A decision has been imminent for weeks. EU agriculture minister Mariann Fischer Boel recently said that such a move was necessary to avoid a significant surplus at the end of the season. "It is clear already today that a substantial withdrawal will be necessary to address the serious market imbalance," said the EC in a statement.
"It is important to announce this initiative to sugar producers and beet growers at this early stage so that the industry can plan for the coming growing season and the contracting process, at a time when decisions on sowing are imminent." A temporary quota reduction of approximately 2 million tonnes of sugar for the 2007/08 campaign is equivalent to an average of 12 per cent of the total EU sugar quota, taking into account countries already having sold quotas back to the EU.
The Danish ingredients firm said that it would have preferred a permanent quota reduction, which it believes could have restored the market balance faster, but nonetheless supports the EC's initiative. The reduction is designed to bring down the massive sugar surplus in Europe, which is a result of the voluntary quota renunciation under the EU restructuring fund being far from the expected level.
Danisco said that the announced temporary quota reduction would have a significant impact on earnings in the sugar division in the coming financial year, but would have no influence on the results of the 2006/07 financial year. It added that sugar production restructuring aimed at adjusting activities to the new EU sugar regime is progressing according to plan, with three factory closures completed as planned and the integration of administrative functions in Denmark and Sweden being well underway.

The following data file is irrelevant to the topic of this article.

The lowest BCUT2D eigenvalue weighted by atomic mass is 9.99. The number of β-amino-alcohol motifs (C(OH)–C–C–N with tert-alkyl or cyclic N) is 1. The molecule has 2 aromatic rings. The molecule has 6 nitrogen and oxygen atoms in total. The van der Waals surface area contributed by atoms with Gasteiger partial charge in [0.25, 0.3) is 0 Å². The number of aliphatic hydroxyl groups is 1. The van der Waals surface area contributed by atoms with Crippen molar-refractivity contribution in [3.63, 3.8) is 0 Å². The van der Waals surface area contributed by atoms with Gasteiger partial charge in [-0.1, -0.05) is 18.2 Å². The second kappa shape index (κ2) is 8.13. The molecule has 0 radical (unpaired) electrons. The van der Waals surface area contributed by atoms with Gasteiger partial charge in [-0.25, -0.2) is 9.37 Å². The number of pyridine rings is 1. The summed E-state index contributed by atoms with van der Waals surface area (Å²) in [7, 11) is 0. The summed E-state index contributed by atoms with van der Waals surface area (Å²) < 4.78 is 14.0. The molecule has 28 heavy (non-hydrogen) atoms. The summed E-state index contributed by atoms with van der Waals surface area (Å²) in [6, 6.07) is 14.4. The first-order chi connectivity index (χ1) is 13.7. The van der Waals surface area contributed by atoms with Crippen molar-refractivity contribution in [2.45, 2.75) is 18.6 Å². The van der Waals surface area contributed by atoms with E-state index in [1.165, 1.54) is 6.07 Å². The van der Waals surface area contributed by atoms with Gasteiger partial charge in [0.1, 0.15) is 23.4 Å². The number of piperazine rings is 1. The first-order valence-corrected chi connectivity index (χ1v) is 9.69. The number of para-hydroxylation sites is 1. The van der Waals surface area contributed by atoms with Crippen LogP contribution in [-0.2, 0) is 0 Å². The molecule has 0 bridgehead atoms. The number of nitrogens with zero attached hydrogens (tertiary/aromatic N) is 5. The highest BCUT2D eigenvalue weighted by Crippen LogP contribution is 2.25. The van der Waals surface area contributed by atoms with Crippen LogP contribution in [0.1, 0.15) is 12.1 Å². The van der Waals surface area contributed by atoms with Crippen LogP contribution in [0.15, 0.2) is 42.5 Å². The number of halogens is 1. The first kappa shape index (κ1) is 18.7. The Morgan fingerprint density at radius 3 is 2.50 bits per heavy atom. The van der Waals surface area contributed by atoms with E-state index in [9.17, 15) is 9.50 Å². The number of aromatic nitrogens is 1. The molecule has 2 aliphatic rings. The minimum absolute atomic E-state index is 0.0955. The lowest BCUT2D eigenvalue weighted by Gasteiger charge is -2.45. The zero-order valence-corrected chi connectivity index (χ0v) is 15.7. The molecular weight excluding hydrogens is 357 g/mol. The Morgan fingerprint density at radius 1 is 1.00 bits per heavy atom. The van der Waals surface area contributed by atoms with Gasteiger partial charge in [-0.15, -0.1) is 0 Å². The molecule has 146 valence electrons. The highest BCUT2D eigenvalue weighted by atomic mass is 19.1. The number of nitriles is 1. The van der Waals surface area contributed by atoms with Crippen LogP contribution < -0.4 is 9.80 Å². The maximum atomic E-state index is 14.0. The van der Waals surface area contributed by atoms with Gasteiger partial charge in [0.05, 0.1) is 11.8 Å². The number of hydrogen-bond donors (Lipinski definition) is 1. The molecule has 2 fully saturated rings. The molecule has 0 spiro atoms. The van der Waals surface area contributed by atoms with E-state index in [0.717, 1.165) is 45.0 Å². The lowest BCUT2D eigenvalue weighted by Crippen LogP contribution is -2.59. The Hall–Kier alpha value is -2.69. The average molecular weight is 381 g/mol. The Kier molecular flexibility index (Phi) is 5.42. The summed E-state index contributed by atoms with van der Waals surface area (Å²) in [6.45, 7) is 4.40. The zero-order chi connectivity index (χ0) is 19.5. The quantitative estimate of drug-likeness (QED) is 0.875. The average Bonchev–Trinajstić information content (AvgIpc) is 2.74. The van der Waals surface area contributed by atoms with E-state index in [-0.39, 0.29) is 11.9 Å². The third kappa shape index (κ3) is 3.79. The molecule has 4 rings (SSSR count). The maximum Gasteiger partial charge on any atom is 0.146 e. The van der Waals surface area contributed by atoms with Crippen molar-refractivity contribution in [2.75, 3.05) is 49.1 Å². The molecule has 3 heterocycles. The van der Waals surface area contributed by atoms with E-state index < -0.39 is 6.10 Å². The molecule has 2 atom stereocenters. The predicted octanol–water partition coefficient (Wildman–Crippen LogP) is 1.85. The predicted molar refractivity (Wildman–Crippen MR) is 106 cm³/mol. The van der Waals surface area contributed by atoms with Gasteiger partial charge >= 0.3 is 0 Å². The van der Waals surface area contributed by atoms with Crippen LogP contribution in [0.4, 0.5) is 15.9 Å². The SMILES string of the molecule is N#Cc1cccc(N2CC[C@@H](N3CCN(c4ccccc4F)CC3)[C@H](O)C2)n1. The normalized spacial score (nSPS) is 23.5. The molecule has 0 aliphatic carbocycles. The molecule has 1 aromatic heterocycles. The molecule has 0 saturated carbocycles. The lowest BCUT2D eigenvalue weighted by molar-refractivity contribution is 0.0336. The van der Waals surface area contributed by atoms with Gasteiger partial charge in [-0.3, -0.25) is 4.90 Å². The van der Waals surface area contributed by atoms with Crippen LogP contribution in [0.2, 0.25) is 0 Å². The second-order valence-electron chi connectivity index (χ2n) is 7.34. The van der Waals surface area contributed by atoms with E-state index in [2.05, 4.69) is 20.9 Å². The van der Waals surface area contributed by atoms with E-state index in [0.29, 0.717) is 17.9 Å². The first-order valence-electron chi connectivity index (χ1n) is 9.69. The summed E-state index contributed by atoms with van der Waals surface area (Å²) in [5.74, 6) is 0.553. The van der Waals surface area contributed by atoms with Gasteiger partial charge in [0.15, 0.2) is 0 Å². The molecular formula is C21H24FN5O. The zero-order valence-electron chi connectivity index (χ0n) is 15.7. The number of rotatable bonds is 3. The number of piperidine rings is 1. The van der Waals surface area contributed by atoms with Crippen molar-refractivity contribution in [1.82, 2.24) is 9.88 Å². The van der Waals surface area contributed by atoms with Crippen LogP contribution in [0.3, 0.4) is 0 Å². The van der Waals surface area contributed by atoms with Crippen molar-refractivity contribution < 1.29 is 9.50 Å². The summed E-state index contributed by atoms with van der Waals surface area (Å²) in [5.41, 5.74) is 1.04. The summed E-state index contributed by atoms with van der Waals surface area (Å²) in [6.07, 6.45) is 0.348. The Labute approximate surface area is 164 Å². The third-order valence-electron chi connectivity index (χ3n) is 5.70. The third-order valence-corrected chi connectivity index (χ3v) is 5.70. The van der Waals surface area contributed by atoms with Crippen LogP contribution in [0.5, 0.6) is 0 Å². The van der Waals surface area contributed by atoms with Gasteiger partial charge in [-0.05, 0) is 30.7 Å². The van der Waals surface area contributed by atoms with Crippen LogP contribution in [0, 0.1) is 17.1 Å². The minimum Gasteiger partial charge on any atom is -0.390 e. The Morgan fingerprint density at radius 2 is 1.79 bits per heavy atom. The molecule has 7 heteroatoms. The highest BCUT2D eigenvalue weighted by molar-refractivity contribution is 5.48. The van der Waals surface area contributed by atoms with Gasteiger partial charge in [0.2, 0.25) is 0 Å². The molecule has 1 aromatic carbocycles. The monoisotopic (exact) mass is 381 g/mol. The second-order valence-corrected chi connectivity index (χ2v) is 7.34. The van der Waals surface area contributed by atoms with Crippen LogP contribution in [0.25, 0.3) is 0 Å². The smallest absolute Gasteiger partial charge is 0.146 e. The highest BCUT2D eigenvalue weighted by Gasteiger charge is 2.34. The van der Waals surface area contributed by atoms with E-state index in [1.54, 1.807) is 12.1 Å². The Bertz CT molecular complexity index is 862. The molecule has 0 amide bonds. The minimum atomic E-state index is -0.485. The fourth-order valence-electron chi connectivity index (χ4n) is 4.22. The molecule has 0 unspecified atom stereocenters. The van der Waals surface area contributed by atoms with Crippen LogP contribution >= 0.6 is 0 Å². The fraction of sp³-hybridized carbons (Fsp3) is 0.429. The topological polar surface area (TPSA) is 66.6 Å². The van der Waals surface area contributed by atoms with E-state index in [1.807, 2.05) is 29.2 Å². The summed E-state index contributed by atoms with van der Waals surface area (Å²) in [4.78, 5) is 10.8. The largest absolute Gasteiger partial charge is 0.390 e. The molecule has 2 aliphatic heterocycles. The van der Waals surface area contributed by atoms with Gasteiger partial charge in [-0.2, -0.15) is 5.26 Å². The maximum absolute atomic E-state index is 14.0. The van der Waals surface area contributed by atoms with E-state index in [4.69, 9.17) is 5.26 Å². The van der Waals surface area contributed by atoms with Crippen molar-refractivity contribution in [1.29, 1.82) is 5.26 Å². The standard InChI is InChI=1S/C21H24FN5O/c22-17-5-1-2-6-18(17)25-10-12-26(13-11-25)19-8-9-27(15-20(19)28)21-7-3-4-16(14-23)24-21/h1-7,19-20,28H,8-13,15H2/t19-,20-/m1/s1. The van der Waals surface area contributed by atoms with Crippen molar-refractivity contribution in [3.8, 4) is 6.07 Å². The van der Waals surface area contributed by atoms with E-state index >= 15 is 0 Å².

EU agriculture minister Mariann Fischer Boel recently said that the sugar industry should take greater responsibility to ensure the successful restructuring of the EU market, warning that the Commission would not bail out the sector. Danisco sustains its long-term expectations for future sugar revenue of around DKK 5.5 billion and an EBIT margin of minimum 10 per cent, once the market balance has been restored.
The new sugar reforms, which came into affect on 1 July last year, follow the general trend in European agricultural policy to decouple financial support from production. The EU also agreed last year to lower sugar production by 6m tonnes over a four-year transition period.